Gregynog, 2001 - Other Speakers
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Kamara (Foundation of the Hellenic World) Urban
and Rural Religion in Late Antique Anatolia: From Pagan Diversity to
Dr Rustem Shukorov
(Moscow State University) 'New Evidence on Crypto-Muslims
in Anatolia During the Conquests of Tamerlane (ca. 1400-02)'
Bryer (University of Birmingham) 'F.W. Hasluck
and the Crypto-Christians of Trebizond: Some Answers'
Poutouridu (SUNY, Binghampton), 'Crypto-Christianity in the Ottoman
Black Sea' (no abstract)
Hovann (USC) 'Crypto-Christianity and an Armenian-speaking
Islamic Community: the Hemshins'.
(Foundation of the Hellenic World)
'Rural' Religion in Late Antique Anatolia: From Pagan Diversity to Christian
mainly on archaeological and epigraphic evidence, this paper aims at
approaching three issues: a) what were the differences between urban
and rural paganism in Late Antiquity (i.e. different cults, different
celebrations to the same cults etc.)? b) What were the differences between
urban and rural Christianity (i.e. administrative, liturgical and/or
doctrinal differences)? and c) Do these differences imply strong cultural
differences between city and countryside that permeate such areas of
daily life and thought as religion? At present I plan to restrict
my research in the areas of Lycia, Cilicia and Cappadocia, but further
restriction might be recommended by the material itself as preparations
for the paper continue.
Rustem Shukorov, Moscow State University
Evidence on Crypto-Muslims in Anatolia During the Conquests of Tamerlane
The present paper discusses the relationship between Christianity and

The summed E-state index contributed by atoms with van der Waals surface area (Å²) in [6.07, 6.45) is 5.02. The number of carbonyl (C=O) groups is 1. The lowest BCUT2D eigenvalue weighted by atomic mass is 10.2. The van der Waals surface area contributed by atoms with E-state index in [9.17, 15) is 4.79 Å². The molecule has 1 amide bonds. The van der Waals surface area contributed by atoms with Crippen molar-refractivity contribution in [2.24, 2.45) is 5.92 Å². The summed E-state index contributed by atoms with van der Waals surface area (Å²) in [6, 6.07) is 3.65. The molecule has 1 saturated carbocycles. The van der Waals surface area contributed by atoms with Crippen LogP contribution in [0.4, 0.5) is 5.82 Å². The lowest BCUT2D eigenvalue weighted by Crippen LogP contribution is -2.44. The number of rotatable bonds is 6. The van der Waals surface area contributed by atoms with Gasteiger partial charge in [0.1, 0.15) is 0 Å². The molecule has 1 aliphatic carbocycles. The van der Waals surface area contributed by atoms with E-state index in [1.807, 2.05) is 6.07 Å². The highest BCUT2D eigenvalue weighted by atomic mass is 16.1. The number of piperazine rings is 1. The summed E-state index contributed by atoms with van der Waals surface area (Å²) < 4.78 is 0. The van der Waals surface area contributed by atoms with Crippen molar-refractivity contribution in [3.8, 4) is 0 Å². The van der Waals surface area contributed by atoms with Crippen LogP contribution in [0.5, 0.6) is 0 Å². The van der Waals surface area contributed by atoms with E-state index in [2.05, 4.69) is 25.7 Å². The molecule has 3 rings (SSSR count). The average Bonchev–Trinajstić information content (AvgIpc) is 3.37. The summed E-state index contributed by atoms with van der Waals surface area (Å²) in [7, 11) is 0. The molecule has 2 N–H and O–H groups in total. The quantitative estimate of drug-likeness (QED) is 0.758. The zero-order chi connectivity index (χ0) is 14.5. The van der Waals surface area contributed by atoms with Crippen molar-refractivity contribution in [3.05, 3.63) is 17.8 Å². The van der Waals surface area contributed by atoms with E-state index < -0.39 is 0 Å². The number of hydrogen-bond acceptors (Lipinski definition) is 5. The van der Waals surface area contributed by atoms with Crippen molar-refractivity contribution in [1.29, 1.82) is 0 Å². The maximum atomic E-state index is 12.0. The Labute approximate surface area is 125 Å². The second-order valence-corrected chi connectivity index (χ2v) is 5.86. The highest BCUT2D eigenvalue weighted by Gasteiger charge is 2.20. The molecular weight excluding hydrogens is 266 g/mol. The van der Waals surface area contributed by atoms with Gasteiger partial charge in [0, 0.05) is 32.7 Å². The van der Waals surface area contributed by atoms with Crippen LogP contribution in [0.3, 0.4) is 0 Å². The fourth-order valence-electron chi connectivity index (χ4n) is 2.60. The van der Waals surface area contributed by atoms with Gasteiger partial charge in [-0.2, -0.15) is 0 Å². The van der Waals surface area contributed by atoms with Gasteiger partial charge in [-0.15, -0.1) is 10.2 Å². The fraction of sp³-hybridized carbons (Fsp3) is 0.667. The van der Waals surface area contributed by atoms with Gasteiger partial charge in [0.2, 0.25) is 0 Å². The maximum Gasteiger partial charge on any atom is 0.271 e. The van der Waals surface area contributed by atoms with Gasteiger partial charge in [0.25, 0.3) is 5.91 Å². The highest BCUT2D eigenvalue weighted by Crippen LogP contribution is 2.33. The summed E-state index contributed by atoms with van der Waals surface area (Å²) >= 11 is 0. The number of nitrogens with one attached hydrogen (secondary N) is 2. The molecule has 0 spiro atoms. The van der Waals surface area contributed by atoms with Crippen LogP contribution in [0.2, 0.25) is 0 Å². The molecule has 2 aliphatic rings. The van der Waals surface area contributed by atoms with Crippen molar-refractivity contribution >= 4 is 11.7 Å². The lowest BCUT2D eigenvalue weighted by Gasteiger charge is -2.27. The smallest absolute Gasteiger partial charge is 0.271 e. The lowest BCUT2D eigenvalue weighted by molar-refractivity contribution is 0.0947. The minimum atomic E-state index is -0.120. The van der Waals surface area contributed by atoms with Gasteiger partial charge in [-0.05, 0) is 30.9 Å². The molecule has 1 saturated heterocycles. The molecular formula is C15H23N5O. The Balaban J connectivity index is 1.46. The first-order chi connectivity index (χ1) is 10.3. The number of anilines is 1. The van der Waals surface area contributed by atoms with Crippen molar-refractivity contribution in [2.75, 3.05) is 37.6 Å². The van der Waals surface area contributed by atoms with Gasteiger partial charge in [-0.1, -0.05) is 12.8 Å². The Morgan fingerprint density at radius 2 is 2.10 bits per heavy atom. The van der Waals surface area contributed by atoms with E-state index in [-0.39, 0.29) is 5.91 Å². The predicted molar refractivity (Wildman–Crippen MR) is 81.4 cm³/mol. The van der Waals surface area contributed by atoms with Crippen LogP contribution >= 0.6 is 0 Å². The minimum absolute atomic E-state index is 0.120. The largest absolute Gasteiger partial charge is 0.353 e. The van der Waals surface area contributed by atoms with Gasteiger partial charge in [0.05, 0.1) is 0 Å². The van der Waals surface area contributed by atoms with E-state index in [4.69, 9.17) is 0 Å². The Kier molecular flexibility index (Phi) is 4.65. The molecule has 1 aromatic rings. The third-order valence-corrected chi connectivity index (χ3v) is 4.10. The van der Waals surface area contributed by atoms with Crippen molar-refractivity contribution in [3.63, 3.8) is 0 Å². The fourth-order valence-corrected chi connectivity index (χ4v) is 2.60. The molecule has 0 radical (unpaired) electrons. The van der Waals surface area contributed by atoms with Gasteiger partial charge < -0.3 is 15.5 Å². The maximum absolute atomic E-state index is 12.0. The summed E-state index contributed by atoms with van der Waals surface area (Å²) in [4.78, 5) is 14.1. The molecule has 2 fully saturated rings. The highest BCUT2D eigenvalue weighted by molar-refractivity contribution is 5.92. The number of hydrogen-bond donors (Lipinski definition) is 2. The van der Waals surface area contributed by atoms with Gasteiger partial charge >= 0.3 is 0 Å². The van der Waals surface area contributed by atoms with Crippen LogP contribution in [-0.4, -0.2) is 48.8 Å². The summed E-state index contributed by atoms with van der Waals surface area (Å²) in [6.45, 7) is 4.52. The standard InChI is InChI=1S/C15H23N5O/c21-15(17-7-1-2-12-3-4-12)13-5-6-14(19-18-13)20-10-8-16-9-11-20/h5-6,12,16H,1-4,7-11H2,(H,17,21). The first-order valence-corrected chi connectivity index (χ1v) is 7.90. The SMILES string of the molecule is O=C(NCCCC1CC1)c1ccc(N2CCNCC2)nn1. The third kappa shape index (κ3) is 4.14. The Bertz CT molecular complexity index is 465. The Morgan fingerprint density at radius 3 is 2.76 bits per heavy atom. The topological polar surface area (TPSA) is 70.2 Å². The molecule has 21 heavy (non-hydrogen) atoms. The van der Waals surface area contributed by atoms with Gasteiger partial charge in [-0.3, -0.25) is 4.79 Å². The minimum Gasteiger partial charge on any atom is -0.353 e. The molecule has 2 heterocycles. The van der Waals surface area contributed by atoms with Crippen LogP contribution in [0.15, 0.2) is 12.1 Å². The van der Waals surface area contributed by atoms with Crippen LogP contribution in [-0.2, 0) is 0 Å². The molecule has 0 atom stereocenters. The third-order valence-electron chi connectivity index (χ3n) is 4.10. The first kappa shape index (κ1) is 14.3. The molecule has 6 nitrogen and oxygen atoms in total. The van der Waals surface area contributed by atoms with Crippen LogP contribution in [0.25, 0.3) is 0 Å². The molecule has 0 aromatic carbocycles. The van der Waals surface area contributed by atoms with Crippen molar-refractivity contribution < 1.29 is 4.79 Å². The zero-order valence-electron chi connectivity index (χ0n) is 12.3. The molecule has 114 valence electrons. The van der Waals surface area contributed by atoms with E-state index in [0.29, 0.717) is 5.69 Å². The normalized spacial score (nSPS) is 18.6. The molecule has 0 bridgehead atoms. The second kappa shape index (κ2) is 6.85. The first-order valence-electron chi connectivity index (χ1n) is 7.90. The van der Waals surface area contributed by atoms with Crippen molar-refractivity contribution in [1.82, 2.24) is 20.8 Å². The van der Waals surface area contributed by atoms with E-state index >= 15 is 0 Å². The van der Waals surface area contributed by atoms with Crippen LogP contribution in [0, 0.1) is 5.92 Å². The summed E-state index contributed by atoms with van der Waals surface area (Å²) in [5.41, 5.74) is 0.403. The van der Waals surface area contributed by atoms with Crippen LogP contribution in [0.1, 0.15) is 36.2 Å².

Islam in Anatolia on the earliest stages of Turkic conquests, an area
that was always within the scope of the scholarly interests of F.W.
Hasluck The piece examines a passage from an unpublished work
of Hafiz-i Abru, a famous Persian writer of the first half of the 15th
century, which testified that some Anatolian Christians, subjects of
Christian states, confessed Islam secretly. As I will try to show, Turkish
crypto-Muslims, living presumably, in the Pontos, were implied here.
These Turkish Christian communities were an inevitable by-product of
both Turkish conquests and defensive activity of the local Christians.
At the same time, Anatolian sources (both Greek and Muslim) testify
numerous evidences of a relative simplicity of transitions from Islam
to Christianity and vice versa and, hence, instability of religious
situation in Anatolia in the times of Turkic conquests.
Bryer, University of Birmingham
and the Crypto-Christians of Trebizond: Some Answers
his 'The Crypto-Christians of Trebizond', Journal of Hellenistic Studies,
41 (1921), 199-202, Hasluck left a posthumous time-bomb (one page of
text muffled by three of notes), which still reverberates. Hasluck knew
that even in the twilight world of Christianity and Islam under the
Sultans, later to be explored by Michel Balivet (1994), there was something
exceptional about Trebizond. In 1983 Anthony Bryer, and in 1985 Konstantinos
Photiades, published quite different answers to Hasluck's questions
- the former an economic and administrative explanation for crypto-Christianity
in 1829-1856, the latter an argument which accounts for why 19 May 1919
is today marked both as a national holiday in Turkey and as Pontic 'Holocaust'
day in Greece. It is to be hoped that this is the final round.
and an Armenian-speaking Islamic Community: The Hemshins.
Armenians of the Hemshin district, located in the eastern section of
the Pontos, were affected by forced Islamization at the beginning
of the eighteenth century, and today are the only community of Armenian-speaking
Muslims. As with the Pontic Greeks and some Albanian communities, conversion
was often only external at the outset, so that crypto-Christians (Kes-Kes,
Arm. half and half) constituted a majority of the Hemshin population
in the following centuries. To this day, the Hemshins celebrate Vartevar,
the feast of the transfiguration of Christ, with a festival, although
the original religious significance of the event seems to have been
lost on them. This paper will examine the historical circumstances surrounding
the conversion of the Hemshins to Islam, the subsequent retention of
crypto-Christian practices within the converted community, and the emergence
of a Hemshin ethnic identity organized around the somewhat contradictory
poles of allegiance to Islam and use of the Armenian language.
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